The visionaries gained fame and wealth a year later for the Apple II, one of the first highly successful mass-produced personal computers.
In 1979, after a tour of PARC, Jobs saw the commercial potential of the Xerox Alto, which was mouse-driven and had a graphical user interface (GUI).
He was the co-founder, chairman, and chief executive officer (CEO) of Apple Inc.; CEO and majority shareholder of Pixar; a member of The Walt Disney Company's board of directors following its acquisition of Pixar; and founder, chairman, and CEO of Ne XT.
Jobs and Apple co-founder Steve Wozniak are widely recognized as pioneers of the microcomputer revolution of the 1970s and 1980s.
What was the meaning that he held for so many people, and was that adulation justified or misplaced?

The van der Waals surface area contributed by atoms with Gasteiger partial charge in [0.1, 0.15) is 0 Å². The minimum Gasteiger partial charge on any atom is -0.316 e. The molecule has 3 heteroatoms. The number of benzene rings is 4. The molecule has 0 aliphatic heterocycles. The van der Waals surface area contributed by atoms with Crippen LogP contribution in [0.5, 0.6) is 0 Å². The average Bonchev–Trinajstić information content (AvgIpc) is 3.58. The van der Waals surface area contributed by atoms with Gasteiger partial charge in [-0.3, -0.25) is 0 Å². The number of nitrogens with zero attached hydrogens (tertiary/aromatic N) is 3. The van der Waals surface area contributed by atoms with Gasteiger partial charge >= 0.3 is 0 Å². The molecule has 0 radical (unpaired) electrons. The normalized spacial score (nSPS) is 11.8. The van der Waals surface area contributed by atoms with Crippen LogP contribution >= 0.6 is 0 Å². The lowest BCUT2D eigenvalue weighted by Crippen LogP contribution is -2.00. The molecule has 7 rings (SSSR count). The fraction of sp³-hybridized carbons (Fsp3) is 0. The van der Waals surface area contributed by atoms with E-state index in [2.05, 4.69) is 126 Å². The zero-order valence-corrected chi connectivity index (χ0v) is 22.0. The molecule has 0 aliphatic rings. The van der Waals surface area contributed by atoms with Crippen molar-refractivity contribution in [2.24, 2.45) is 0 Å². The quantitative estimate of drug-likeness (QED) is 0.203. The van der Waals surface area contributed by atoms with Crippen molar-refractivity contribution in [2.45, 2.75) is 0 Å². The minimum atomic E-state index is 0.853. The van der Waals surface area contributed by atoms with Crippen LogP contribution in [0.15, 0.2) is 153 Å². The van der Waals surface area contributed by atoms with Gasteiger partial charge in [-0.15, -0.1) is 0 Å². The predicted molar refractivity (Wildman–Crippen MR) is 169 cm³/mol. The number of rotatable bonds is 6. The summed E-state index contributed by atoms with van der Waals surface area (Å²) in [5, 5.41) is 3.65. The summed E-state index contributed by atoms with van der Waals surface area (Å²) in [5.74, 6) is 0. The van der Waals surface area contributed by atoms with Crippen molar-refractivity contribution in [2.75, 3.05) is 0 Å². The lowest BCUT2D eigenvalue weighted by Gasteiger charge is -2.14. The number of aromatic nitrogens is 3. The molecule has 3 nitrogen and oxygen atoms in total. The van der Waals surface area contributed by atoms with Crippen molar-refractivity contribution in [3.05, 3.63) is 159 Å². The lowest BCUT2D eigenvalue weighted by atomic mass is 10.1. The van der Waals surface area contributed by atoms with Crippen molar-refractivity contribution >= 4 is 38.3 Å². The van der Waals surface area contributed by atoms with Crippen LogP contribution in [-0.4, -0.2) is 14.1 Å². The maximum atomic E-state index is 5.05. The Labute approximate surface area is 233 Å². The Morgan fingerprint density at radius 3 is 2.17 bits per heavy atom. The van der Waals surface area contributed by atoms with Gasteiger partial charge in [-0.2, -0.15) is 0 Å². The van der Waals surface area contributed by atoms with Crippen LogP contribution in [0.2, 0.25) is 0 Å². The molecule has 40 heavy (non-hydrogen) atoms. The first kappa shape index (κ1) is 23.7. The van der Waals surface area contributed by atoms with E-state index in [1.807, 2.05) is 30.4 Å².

This premise serves as a springboard for a chronicle of Jobs’ life and career that proceeds in more of a thematic than a chronological fashion, and that includes plenty of material from interviews that Jobs gave over the years.
This led to development of the unsuccessful Apple Lisa in 1983, followed by the breakthrough Macintosh in 1984.
The company, which is shortly to join the 100 index of leading companies, is not without its critics.
The not-always-lovable Mr Jobs is still stuck in a greedy-looking share-option “backdating” scandal.
The firm has come under attack for refusing to make its operating-system and music-protection software available to others (a price worth paying, Apple responds, for greater reliability and consistency).
Perhaps one of the most unfortunate but inevitable reactions to Alex Gibney’s “Steve Jobs: The Man in the Machine” would be that it’s a “takedown” of the Apple co-founder. Surely, the film subjects Jobs’ cult of personality to such severe scrutiny that it goes a long way toward dismantling it.
But that’s part of a complex portrait that gives as much weight to Jobs’ world-changing talents as to his personal flaws.